For the Chocolate Jaconde Sponge:100g almond paste40g icing sugar70g egg yolks75g nibbed almonds1 egg35g cocoa powder35g flour35g butter100g egg whites40g caster sugarMethod:Mix almond paste, icing sugar, egg and yolks until light and fluffy. Sift in the flour, cocoa and fold in melted butter. Whisk up whites and sugar and fold into the flour mix.Bake at 210°C for about 10 minutes. Cut into shape and stick onto almond biscuit with cherry compot.
For the Kirsch Cream Bavouirs:250g milkVanilla pod 60g egg yolk – pasteurized60g sugar3 leaves gelatine 200g cream (whipped)4 caps KirschMethod:Make an anglaise with milk, sugar and yolks. Add the gelatine leaves and flavouring. Fold in semi whipped cream. Use this for your cherry garnish too. Pipe into the mould.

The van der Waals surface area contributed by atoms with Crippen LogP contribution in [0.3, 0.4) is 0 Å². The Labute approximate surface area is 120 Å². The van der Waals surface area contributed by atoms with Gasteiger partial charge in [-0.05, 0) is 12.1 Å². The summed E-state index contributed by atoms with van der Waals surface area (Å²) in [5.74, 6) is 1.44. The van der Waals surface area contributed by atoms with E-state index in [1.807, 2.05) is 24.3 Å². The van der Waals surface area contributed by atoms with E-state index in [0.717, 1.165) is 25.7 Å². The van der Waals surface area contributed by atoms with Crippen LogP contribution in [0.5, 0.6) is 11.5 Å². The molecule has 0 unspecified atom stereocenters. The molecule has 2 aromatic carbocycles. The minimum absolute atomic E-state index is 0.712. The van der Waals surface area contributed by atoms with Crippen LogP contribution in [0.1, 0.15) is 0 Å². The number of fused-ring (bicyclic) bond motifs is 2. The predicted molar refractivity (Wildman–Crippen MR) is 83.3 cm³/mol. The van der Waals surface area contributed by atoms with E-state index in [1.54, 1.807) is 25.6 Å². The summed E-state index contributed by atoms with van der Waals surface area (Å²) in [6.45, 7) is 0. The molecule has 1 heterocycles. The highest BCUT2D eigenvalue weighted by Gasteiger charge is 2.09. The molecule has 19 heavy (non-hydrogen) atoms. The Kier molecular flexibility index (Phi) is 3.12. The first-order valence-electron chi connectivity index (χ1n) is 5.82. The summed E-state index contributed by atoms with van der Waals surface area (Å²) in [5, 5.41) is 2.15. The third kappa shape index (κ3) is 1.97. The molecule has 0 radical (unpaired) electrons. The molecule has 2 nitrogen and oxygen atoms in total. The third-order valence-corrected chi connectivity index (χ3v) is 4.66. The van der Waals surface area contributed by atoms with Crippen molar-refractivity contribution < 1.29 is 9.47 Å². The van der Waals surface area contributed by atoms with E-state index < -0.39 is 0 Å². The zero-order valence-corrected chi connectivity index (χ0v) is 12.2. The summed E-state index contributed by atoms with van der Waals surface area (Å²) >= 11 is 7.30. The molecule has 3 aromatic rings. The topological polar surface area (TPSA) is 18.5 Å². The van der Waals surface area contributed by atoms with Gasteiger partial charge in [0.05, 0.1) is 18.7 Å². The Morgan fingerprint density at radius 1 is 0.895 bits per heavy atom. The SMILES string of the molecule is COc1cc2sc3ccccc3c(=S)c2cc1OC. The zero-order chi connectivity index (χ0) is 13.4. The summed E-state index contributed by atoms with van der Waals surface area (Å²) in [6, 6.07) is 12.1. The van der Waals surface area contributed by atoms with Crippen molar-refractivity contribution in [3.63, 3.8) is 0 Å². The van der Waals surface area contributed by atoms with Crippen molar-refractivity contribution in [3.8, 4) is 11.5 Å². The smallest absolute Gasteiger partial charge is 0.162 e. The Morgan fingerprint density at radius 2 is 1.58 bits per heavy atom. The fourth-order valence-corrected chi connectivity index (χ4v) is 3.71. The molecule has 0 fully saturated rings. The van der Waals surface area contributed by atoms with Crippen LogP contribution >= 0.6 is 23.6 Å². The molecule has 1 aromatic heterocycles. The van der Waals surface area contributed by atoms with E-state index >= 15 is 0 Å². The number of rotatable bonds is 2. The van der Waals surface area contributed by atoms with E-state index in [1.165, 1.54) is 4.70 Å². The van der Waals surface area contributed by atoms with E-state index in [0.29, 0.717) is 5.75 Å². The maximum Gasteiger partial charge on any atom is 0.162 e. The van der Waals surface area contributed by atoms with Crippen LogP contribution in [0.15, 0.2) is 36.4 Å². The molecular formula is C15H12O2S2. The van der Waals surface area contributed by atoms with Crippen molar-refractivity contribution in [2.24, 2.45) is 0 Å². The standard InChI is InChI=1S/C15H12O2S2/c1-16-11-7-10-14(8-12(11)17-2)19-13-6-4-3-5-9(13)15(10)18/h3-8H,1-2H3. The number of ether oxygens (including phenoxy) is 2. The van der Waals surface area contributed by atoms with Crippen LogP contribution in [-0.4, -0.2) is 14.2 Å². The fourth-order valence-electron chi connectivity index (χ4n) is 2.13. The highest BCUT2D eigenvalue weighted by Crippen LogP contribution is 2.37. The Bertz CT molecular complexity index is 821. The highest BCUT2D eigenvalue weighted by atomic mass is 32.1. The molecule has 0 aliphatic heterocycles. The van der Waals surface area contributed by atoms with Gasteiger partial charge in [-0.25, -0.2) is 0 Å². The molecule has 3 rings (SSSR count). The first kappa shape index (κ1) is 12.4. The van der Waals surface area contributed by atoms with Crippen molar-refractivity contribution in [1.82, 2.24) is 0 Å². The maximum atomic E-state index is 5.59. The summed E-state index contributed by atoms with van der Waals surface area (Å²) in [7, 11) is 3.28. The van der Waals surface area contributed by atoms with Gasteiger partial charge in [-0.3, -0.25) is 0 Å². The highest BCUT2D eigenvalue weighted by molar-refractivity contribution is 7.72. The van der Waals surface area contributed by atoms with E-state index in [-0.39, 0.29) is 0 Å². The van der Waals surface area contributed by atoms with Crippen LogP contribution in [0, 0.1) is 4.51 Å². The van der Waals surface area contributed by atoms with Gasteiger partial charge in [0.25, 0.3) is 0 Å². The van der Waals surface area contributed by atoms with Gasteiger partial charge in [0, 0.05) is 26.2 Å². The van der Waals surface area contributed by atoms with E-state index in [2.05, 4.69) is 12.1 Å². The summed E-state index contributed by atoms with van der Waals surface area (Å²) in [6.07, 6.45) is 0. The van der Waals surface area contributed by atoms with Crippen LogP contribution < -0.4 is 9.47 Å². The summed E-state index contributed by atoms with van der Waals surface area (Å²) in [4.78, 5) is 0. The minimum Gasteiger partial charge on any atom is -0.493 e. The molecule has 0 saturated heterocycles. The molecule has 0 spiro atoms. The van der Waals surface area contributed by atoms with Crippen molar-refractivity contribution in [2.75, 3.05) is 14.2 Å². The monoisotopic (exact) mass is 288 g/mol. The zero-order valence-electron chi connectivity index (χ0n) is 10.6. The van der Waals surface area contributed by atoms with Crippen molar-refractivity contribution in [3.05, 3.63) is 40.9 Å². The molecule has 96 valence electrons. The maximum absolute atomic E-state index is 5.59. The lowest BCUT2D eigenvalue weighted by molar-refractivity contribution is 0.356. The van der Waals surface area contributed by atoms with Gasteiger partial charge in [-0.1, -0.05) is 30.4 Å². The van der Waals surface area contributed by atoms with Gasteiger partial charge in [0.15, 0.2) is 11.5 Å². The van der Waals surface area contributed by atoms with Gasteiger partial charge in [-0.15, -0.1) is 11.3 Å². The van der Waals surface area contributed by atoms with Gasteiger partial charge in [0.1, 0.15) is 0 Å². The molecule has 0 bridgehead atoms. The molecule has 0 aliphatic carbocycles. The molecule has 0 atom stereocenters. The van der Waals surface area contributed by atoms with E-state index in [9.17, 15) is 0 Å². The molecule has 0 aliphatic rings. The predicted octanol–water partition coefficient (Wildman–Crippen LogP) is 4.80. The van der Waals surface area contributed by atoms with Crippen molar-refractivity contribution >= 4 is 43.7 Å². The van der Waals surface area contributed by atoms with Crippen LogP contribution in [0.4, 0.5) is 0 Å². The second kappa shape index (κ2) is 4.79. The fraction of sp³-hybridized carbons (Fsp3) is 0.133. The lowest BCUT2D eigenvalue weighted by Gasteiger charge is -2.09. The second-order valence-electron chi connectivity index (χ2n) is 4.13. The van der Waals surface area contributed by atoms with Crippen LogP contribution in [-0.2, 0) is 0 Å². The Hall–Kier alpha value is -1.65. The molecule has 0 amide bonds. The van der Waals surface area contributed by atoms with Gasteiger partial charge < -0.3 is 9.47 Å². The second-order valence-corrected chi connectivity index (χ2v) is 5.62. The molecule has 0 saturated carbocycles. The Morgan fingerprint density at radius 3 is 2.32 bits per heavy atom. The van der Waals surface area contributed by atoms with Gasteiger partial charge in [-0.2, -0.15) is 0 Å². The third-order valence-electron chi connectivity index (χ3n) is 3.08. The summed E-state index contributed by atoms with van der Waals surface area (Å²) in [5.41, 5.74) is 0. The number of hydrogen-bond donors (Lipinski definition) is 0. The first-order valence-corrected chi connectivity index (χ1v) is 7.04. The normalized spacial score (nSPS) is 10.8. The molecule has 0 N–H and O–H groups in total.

For the Morello Cherry Compot (Poaching Liquid):1 bottle red wine250g Grenadine2 orange juice and zest2 lemon juice and zest6 cardamoms1 cinnamon stick1 bay leaf1 star anise500g sugar (to taste)500g poaching syrup4g agar + 4g caster sugar – use this for the cherry compot in a tube.Method: Bring to the boil all the ingredients and add the cherries. Turn the heat off and allow it to sit. Use the agar to set the jelly and also to use in the cherry garnish.
For the Chocolate Glaze:300g whipping cream50g water440g sugar120g sift cocoa powder4 leaves bronze gelatine60g waterMethod:Boil the cream, sugar and 50ml water until it reaches 106°C. Remove from the heat and add the cocoa powder. Add the 60g water and the gelatine and cool to about 30 before using it.